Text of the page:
I’m not saying the dresses looked like this, but I’m not NOT saying….

(Look, BJU is weird as hell but the seamstresses in the Costume Department were absolutely brilliant. I was in two operas and the dresses I wore fit me better than any garment I’ve worn since.) 

I think this choir was wearing gold dresses made of what can only be described as a marriage of someone’s seat cushion and the curtains at Biltmore.

The curtain rose on the 40 members arrayed on risers, with huge vases of colored frond-grass piled up in various spots across the stage. 

(This is where the Muppets finally come back around.)

DB punched me in the arm and whispered “This is our island in da sun!”

The song that the Muppets who work alongside Bob Cratchit in Scrooge’s horrible office sing after he threatened them for complaining about the cold! The muppets dance around, waving colored fronds, pretending it was a tropical paradise and not a capitalist hell! 35 DEGREES? IT’S A HEAT WAVE!

“35 degrees? It’s a HEAT WAVE!”

And there it was! Reproduced, more or less, and accidentally, in front of our sarcastic 18-year-old eyes.

(Not that the director had intended her fluffy, colored grasses to remind immature audience members of a Muppet show, but that’s exactly what it did. I have no clue what they were singing. I can’t tell you anything else about the program, honestly.)

DB and I began to laugh and then cackle, and then tears streaming down our faces.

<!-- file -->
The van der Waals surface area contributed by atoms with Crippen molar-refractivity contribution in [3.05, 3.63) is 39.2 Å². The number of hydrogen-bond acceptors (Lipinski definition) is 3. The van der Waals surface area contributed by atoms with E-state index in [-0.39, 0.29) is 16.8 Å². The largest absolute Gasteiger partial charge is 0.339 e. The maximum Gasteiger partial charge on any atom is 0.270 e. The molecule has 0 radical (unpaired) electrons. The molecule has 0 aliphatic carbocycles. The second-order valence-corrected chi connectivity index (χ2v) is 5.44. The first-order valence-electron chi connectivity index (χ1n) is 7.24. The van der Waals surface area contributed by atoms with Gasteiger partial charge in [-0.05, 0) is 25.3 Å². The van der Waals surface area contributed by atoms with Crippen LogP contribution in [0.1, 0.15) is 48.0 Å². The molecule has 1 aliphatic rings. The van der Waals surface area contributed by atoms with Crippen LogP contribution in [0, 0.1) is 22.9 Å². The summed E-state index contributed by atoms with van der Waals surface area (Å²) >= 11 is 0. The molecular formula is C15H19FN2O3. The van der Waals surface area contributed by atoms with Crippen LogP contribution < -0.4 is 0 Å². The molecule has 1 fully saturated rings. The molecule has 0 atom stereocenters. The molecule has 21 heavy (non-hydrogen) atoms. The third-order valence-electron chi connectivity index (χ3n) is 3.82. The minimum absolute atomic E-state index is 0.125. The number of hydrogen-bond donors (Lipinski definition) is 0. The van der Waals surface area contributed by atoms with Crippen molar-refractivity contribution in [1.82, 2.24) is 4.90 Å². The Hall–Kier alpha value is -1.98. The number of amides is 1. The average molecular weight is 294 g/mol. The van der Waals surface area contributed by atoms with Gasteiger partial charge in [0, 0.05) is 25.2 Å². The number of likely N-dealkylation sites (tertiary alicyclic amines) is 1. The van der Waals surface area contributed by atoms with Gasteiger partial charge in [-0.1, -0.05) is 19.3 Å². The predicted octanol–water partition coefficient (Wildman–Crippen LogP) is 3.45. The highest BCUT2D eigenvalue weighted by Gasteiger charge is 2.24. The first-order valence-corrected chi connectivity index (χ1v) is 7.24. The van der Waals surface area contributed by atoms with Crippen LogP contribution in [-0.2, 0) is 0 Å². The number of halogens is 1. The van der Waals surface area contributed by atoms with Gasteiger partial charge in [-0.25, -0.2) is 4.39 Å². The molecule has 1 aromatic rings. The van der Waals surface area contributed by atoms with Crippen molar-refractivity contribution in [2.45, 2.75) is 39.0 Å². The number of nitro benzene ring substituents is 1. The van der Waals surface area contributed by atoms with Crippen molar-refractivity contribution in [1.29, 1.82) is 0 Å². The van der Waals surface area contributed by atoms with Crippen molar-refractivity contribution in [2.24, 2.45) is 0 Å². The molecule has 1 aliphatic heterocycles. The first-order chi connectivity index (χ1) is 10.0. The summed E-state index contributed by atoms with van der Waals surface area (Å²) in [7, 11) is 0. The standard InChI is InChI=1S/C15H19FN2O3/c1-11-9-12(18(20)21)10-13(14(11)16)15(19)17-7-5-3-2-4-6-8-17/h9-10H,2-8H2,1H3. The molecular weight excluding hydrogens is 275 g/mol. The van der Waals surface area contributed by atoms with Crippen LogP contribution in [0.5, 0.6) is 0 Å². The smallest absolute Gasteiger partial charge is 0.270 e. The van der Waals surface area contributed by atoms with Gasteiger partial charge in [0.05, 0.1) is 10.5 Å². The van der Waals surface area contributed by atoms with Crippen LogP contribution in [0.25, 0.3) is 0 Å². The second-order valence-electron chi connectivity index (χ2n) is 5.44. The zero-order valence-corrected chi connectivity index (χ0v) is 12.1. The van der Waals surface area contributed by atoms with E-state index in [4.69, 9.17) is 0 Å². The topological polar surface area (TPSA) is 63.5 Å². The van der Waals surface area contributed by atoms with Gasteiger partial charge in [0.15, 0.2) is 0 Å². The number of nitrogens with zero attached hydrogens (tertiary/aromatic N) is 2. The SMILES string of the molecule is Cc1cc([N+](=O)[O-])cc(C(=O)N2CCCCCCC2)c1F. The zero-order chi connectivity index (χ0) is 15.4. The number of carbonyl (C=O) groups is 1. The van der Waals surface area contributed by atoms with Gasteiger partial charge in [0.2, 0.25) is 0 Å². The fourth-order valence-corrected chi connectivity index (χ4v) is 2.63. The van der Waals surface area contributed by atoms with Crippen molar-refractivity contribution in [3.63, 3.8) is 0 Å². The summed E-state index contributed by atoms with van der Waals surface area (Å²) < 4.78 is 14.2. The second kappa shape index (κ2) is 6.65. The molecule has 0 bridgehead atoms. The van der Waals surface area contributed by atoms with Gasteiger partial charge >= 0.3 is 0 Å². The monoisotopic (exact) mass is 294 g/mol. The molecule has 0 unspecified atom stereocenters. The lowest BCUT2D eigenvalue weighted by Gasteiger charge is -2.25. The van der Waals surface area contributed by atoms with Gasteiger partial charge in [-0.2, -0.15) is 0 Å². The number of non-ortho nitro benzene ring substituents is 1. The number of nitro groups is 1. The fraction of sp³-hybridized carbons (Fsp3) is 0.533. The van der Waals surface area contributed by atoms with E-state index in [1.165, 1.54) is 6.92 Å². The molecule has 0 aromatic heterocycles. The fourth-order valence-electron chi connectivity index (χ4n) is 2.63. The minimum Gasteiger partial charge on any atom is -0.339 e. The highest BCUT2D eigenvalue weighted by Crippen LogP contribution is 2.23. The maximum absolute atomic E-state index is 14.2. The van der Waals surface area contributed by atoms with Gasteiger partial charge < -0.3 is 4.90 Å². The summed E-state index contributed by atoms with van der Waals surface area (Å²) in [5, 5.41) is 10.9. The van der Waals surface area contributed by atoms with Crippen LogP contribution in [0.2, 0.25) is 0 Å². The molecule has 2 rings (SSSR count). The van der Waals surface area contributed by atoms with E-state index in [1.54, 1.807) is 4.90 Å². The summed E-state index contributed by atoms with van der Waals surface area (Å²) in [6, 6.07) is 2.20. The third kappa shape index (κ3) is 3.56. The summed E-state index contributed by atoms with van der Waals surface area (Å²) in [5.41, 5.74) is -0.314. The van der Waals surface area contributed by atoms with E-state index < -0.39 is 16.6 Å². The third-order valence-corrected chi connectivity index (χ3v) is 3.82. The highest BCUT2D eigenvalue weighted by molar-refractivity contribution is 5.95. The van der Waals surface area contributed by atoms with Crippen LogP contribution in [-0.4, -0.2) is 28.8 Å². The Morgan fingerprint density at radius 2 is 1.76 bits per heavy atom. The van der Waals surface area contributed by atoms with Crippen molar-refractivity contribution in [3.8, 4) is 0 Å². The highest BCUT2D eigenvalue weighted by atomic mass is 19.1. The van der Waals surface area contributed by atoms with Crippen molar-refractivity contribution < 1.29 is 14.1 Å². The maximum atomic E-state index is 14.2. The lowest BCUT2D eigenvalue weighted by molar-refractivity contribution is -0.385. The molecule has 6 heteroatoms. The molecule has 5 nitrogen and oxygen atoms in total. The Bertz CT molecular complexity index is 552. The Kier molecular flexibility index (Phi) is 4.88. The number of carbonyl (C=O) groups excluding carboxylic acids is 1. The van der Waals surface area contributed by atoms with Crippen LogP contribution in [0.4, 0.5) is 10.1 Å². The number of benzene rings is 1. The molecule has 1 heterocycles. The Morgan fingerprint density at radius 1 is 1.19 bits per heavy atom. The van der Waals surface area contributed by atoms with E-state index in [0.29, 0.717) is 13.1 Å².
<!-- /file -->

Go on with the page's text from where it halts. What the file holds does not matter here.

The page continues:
We snickered and cried through the rest of the program, desperately working to hide the meltdown lest some narc GA or faculty member was sitting up there in the balcony crowd. 

Disney offers this clip on its website for all of us to enjoy:

“This is our island in the sun!” (I think there’s another line, “This is Tahiti in the summer!”)

DB and I drifted apart pretty rapidly after our freshman year. She’d found her friend group and pre-law major, and I went my own way. But for YEARS, we would laugh about this.

I still laugh about it. If it got too cold in my classroom, I would sing and dance “This is Tahiti in the summer!” which confused the hell out of my students who probably had never seen this movie and definitely didn’t have the patience to sit through this story. 

Thank you, Ms. Speech Lady Whose Vesper Sucked in January 1993. You brightened that dark semester. You didn’t mean to, because yours really was probably the worst Vespers I ever had to attend, but the joke has carried me through a few decades now, and for that I am thankful.

You can stream The Muppet Christmas Carol on Disney+ or buy the DVD on Amazon (that’s my affiliate link – thanks for clicking it; I get a couple pennies if you do!)